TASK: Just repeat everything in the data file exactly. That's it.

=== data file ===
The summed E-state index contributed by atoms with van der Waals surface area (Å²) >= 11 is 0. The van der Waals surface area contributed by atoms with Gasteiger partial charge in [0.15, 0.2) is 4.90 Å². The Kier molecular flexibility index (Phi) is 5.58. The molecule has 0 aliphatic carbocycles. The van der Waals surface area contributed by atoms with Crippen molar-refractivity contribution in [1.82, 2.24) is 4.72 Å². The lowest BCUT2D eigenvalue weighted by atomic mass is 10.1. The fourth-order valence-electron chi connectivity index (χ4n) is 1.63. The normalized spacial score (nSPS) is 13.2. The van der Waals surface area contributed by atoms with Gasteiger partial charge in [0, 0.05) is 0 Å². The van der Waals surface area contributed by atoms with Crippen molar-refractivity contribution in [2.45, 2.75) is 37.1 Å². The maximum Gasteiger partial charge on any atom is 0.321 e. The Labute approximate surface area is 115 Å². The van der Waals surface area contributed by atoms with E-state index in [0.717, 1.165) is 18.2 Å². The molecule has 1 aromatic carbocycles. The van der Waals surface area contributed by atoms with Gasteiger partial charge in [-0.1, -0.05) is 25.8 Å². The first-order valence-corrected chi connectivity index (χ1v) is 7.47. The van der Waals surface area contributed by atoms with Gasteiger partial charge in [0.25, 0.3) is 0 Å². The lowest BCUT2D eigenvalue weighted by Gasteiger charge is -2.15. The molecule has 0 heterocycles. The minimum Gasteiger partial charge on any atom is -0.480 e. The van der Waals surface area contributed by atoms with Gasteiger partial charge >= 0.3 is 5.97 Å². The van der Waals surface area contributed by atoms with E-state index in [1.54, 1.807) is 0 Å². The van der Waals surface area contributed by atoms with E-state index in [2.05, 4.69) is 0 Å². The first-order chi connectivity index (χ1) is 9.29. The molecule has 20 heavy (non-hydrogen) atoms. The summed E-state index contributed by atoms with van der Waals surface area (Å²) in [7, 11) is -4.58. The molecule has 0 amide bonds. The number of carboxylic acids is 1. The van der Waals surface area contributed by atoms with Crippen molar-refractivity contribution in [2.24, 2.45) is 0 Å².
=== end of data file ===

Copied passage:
The summed E-state index contributed by atoms with van der Waals surface area (Å²) >= 11 is 0. The van der Waals surface area contributed by atoms with Gasteiger partial charge in [0.15, 0.2) is 4.90 Å². The Kier molecular flexibility index (Phi) is 5.58. The molecule has 0 aliphatic carbocycles. The van der Waals surface area contributed by atoms with Crippen molar-refractivity contribution in [1.82, 2.24) is 4.72 Å². The lowest BCUT2D eigenvalue weighted by atomic mass is 10.1. The fourth-order valence-electron chi connectivity index (χ4n) is 1.63. The normalized spacial score (nSPS) is 13.2. The van der Waals surface area contributed by atoms with Gasteiger partial charge in [0, 0.05) is 0 Å². The van der Waals surface area contributed by atoms with Crippen molar-refractivity contribution in [2.45, 2.75) is 37.1 Å². The maximum Gasteiger partial charge on any atom is 0.321 e. The Labute approximate surface area is 115 Å². The van der Waals surface area contributed by atoms with E-state index in [0.717, 1.165) is 18.2 Å². The molecule has 1 aromatic carbocycles. The van der Waals surface area contributed by atoms with Gasteiger partial charge in [-0.1, -0.05) is 25.8 Å². The first-order valence-corrected chi connectivity index (χ1v) is 7.47. The van der Waals surface area contributed by atoms with Gasteiger partial charge in [0.25, 0.3) is 0 Å². The lowest BCUT2D eigenvalue weighted by Gasteiger charge is -2.15. The molecule has 0 heterocycles. The minimum Gasteiger partial charge on any atom is -0.480 e. The van der Waals surface area contributed by atoms with Gasteiger partial charge >= 0.3 is 5.97 Å². The van der Waals surface area contributed by atoms with E-state index in [1.54, 1.807) is 0 Å². The van der Waals surface area contributed by atoms with E-state index in [2.05, 4.69) is 0 Å². The first-order chi connectivity index (χ1) is 9.29. The molecule has 20 heavy (non-hydrogen) atoms. The summed E-state index contributed by atoms with van der Waals surface area (Å²) in [7, 11) is -4.58. The molecule has 0 amide bonds. The number of carboxylic acids is 1. The van der Waals surface area contributed by atoms with Crippen molar-refractivity contribution in [2.24, 2.45) is 0 Å².